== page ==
Dimapur is the largest town in the Northeastern Indian province of Nagaland. The city, which has a population of around 400,000 or so, is accessible by train or airplane (but the airport isn’t always so reliable).
After 30 hours on a train from Kolkata, I was ready to be in Dimapur!
One thing I love doing when I arrive to any destination is to wander around the local fresh market.
Luckily in Dimapur, I didn’t have to wake up at 4 am like the Long Bien Market, to see the trade taking place. During the morning at 7 or 8 am you’ll find the market pretty busy and it stays open, but rather sleepy, for most of the day.
The Dimpur Market sells mostly fresh food ingredients, but they also do have some clothes, and some nice racks of Nagaland signature knives – used mostly for chopping meat (like pig intestines), but really for a multitude of uses.
Rice is the staple for Nagaland food, but other things like beans and dal (influenced from India) are also widely eaten at nearly all meals. At the market you’ll find plenty of grains neatly displayed and ready to be canned out.
Beautifully colorful spices are mainly used in Indian cooking rather than local Nagaland cuisine, but all forms of spices are available in abundance at the market.
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Chili peppers, both in fresh and dried form, are a huge ingredient in Nagaland food. Though most of their dishes aren’t cooked overly spicy, they often eat everything with a seriously fiery hot dipping sauce garnish similar to a Thai nam prik.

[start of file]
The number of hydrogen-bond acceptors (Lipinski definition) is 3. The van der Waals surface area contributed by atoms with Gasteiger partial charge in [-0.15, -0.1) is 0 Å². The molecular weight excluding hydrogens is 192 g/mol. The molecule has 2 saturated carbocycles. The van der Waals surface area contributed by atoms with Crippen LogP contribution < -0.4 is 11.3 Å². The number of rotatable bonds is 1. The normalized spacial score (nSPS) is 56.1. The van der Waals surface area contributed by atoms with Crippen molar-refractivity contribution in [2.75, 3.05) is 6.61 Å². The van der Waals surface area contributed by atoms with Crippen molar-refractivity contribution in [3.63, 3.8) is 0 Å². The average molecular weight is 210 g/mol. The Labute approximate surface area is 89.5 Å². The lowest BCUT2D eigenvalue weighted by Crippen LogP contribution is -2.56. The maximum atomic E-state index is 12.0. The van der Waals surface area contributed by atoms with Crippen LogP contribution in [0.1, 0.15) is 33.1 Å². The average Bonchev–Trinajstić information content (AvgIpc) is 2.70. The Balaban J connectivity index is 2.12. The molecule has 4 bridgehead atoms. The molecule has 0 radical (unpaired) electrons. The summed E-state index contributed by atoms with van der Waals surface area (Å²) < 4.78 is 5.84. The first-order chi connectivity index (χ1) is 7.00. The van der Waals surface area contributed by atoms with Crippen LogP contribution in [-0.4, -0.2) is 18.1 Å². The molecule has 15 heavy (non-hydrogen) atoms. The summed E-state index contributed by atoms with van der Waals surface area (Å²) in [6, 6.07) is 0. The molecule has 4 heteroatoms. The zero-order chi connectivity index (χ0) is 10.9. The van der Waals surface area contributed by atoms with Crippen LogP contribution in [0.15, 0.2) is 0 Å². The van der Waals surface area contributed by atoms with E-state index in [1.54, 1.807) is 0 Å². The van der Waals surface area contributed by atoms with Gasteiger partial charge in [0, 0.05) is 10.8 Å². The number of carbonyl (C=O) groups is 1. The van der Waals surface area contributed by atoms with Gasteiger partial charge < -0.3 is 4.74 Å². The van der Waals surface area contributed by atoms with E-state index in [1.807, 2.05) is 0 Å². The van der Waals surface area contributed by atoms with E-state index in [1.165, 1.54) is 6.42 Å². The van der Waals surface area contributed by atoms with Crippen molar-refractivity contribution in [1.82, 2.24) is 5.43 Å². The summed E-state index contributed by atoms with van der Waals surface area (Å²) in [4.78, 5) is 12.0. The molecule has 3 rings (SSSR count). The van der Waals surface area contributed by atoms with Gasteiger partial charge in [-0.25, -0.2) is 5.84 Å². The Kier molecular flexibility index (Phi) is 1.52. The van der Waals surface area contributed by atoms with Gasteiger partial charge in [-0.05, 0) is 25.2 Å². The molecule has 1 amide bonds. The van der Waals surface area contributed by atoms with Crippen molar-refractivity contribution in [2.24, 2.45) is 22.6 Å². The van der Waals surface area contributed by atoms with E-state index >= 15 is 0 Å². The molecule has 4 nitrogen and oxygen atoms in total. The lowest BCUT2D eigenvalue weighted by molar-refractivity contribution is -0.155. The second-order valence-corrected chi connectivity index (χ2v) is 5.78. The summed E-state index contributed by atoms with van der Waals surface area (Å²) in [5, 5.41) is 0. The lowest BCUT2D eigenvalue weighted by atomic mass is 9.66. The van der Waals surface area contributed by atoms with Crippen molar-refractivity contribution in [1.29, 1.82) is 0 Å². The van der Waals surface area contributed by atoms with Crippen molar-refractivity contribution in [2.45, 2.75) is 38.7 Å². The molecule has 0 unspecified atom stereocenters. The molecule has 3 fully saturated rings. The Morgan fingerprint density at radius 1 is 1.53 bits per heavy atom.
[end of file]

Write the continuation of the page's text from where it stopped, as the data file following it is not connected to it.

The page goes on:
Fresh vegetables were scattered throughout the market.
Carrots, onions, potatoes, bitter melon, and all sorts of greens were widely available.
The Naga king chili, a beautiful looking pepper, is one of the hottest chillies in the world. It’s all over the Dimapur fresh market, and it’s heavily consumed in the local diet.
It’s similar to the cobra chili that’s used in Sri Lankan food, but the Naga king chili is quite a bit spicier.
Naga king chilies are extremely hot, but they are more sharply spicy, rather than a lingering spice that hurts your mouth for a long period of time. The chillies do provide unparalleled flavor, and as many locals mentioned to me, even though they are so spicy, they don’t create a bad stomach.
I had some king chillies in a sauce one night for dinner, and it was hot, but provided really great flavor.
In Nagaland, just like at markets in China, people prefer to purchase their meat alive. That’s always the safer bet. Chickens, pigs, and fish, were all quite common throughout the Dimapur market.
In Nagaland some people do eat dog meat, so there were quite a few dogs at the market, but I’ll spare you from the photos.
I just love walking around local fresh markets because there are always so many interesting ingredients to observe. Fresh honey is alway nice too… this is a beehive right?
There were also many other little creepy crawly bugs and insects all for eating.
Dried and salted fish is another part of the Naga diet, and at the Dimapur market they have a lovely selection.
The reason I love visiting markets so much, is because I love to eat, and there’s no better way to get a feeling of the ingredients used in whatever you’ll be eating than by walking around the food market!
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